Māori Battalion soldier remembered after liberating concentration camp in northern Italy

By Marena Mane

The Holocaust saw more than 11 million lives lost at the hands of German forces in World War II. 

To honour those who passed, those who survived and New Zealand's contribution to the war effort, a remembrance day was held at the Auckland War Memorial Museum on Thursday - which was also the International Day of Commemoration in memory of the victims of the Holocaust.

Among people gathered at the museum, was a survivor of the holocaust, and a daughter of a late 28th Māori Battalion soldier. 

Born in Budapest, Hungary, Vera Krukziener, a survivor of the holocaust, managed to escape the German forces with her parents.

“I was 6-years-old when German forces entered and occupied my hometown. Today, I’d like to tell you about the people in my life whose acts, bravery and resistance saved my life against the Nazis,” she recalls.

Private Tahu Pōtiki Hopkinson

Risiera di San Sabba was a concentration camp in Trieste in northern Italy. Gaye Stanley’s late father, Private Tahu Pōtiki Hopkinson, was a member of the 28th Māori Battalion and served in D Company’s 18 Platoon. In 1994 he gave a heartbreaking account of what he found.

Stanley, of Ngāi Tahu, Ngāti Mutunga and Ngāti Toa, says her father, who died in 2013, was very proud to fight in the Māori Battalion but rarely spoke about his personal experience of war.

“My father and his fellow Ngāi Tahu comrades in arms from 18 platoon were part of the contingent who liberated Risiera di San Sabba in Trieste in May 1945.”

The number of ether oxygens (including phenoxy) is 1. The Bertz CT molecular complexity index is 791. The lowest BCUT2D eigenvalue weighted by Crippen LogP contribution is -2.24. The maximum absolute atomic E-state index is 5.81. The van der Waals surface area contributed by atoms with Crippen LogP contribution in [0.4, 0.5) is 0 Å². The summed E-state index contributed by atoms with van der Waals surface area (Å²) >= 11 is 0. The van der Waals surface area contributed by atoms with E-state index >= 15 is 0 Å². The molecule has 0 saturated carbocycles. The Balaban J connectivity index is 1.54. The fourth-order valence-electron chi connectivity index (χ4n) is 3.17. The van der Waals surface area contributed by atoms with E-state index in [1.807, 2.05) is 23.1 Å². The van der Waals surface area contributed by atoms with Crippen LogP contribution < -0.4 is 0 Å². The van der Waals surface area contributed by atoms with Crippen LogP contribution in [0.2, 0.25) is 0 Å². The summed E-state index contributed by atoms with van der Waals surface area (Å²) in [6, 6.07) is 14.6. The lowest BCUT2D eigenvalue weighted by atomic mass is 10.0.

“Not being able to let people in weighed heavily on my father and the other soldiers because he realised that the Jewish customs were similar to Māori. They wished they could have done more to help. To go out and be with the whānau pani (bereaved families).”

Chief of Army, Major General Boswell, spoke about New Zealand's commitment as an allied force and the impact of war on soldiers.

“There are some quite horrific descriptions of our soldiers as they closed with the concentration camps, and some of the experiences they had and the horrors they’ve witnessed. And we can only imagine how traumatic that would have been at that time and the challenges they’ve had in dealing with that in the years after the war,” Major General Boswell says.

After returning home from the war, Private Hopkinson married his wife Joy and became a devoted father.

Stanley recalls one of her fondest memories of her father.

“He insisted on coming to my first day of high school at St Margaret’s College, that he wanted to be with us. He was incredibly proud of his children, of his family and that’s my proudest memory of him,” she says.